Gum Will Be on Democrats' Shoe if Court Upends Health Law
Much ink has been spilled over what Republicans must do if the Supreme Court decides, in the upcoming case of King v. Burwell, that the Affordable Care Act does not authorize the government to provide subsidies to people enrolled on federal healthcare exchanges. Such a decision would cripple ACA implementation, imperil health coverage for millions and, so the thinking goes, put pressure on state and congressional Republicans to save the subsidies and the statute.
But conventional wisdom has it backwards — as long as Democrats remain unwilling to consider ACA alternatives, they are the ones who face fallout from such a decision.
While the ACA directs states to set up health insurance exchanges, a separate section of the statute directs the federal government to establish and run an exchange for states that choose not to create their own marketplaces. More than 7 million Americans in the 37 states that have not established an exchange have enrolled in the federal exchange; 87 percent of them are receiving subsidies.
A Supreme Court ruling against subsidies for federal enrollees would most likely result in many enrollees being unable to afford their health insurance. The subsidies are also important because receipt of subsidies triggers the ACA’s mandates — “no subsidies” translates into no employer mandates and a dramatically weakened individual mandate in the 37 states using the federal exchange and a hollowed-out ACA.
So whom will the public blame if the court knocks out subsidies on the federal exchange? As this past election made clear, the public associates the ACA with the Obama administration and the Democratic Party. They know it passed without a single Republican vote and blame Democrats for its deficiencies. The ACA has been enduringly unpopular from its passage in 2010 to the present. The Kaiser Family Foundation tracking poll reports that over the past four years, 42 percent is the highest favorability rate the act has received. Unfavorable opinions have been consistently higher.
Many Americans are still seething over the loss of insurance plans they liked and could afford. Everyone remembers the chaotic rollout of the healthcare.gov website and many report continued problems signing up. They know that the drafting of the law was sloppy and that it was passed in a rush, skirting normal congressional procedures.
While most Americans may not understand the legal subtleties, they realize that Obamacare only survived the earlier Supreme Court challenge to the individual mandate because Chief Justice John Roberts was willing to manipulate the statutory language in order to save it. They will not be surprised or disappointed if this time the court refuses to rewrite the seemingly clear statutory language limiting subsidies to exchanges created by states and not exchanges created by the federal government.
Remarkably, the Obama administration has refused to discuss contingency plans and Democratic senators have said they don’t believe Democrats need to prepare for a potential adverse decision. Any administration regulatory fix will be limited by the language of the court’s decision, and it is unlikely the subsidy issue could be corrected without legislative action. Congress could amend the ACA to allow subsidies on federal exchanges, but Republicans who have spent the last five years opposing the ACA won’t let that happen. State governments could act to establish exchanges, but they have already shown they are unwilling (red states) or unable (Oregon, a blue state, ditched its malfunctioning exchange and went federal) to do so. It is not easy to set up an exchange, and an ACA provision providing money to do so has expired.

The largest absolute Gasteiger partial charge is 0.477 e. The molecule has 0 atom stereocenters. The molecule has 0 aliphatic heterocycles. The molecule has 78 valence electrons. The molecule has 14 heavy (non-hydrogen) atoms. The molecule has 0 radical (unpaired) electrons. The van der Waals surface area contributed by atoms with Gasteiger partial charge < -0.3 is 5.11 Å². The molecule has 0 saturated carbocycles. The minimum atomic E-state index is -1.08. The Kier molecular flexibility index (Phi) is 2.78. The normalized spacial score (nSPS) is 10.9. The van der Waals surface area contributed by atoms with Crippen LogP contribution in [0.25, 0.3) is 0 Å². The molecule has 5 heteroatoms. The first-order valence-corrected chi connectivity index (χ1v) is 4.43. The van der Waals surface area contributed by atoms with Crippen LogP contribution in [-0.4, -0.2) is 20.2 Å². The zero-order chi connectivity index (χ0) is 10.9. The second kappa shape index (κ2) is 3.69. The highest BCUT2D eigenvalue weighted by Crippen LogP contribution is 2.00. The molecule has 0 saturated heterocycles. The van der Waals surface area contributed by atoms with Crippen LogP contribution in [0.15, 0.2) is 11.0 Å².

Democrats seem content to sit on their hands in the belief that the public will blame Republicans for challenging the ACA and for not having an alternative. But contrary to the Democrats’ narrative, Republicans have proposed ACA replacements which were dead on arrival in the previous Democratic-controlled Senate.
The newest proposal by Republican Sens. Orrin Hatch and Richard Burr and Rep. Fred Upton repeals the ACA, including the unpopular mandates, but preserves popular ACA features such as the ability to purchase insurance regardless of medical history and allowing children to stay on their parents’ policies up to age 26. It provides means-tested tax credits to make insurance more affordable and increases patient choice and lowers costs by allowing the purchase of insurance across state lines. Other proposals are also in the works.
If, as they have threatened to do, Democratic senators stonewall Republican legislation or if Republican legislation passes, only to be vetoed by the president, it will be clear to Americans that Democratic intransigence is the problem. Democrats may finally be forced to engage in a bipartisan legislative process to replace the ACA with a plan that is acceptable to both parties and the American public.
Joel Zinberg, M.D., J.D., F.A.C.S., a visiting scholar at the American Enterprise Institute, is a practicing surgeon at Mount Sinai Hospital and an associate clinical professor of surgery at the Icahn School of Medicine.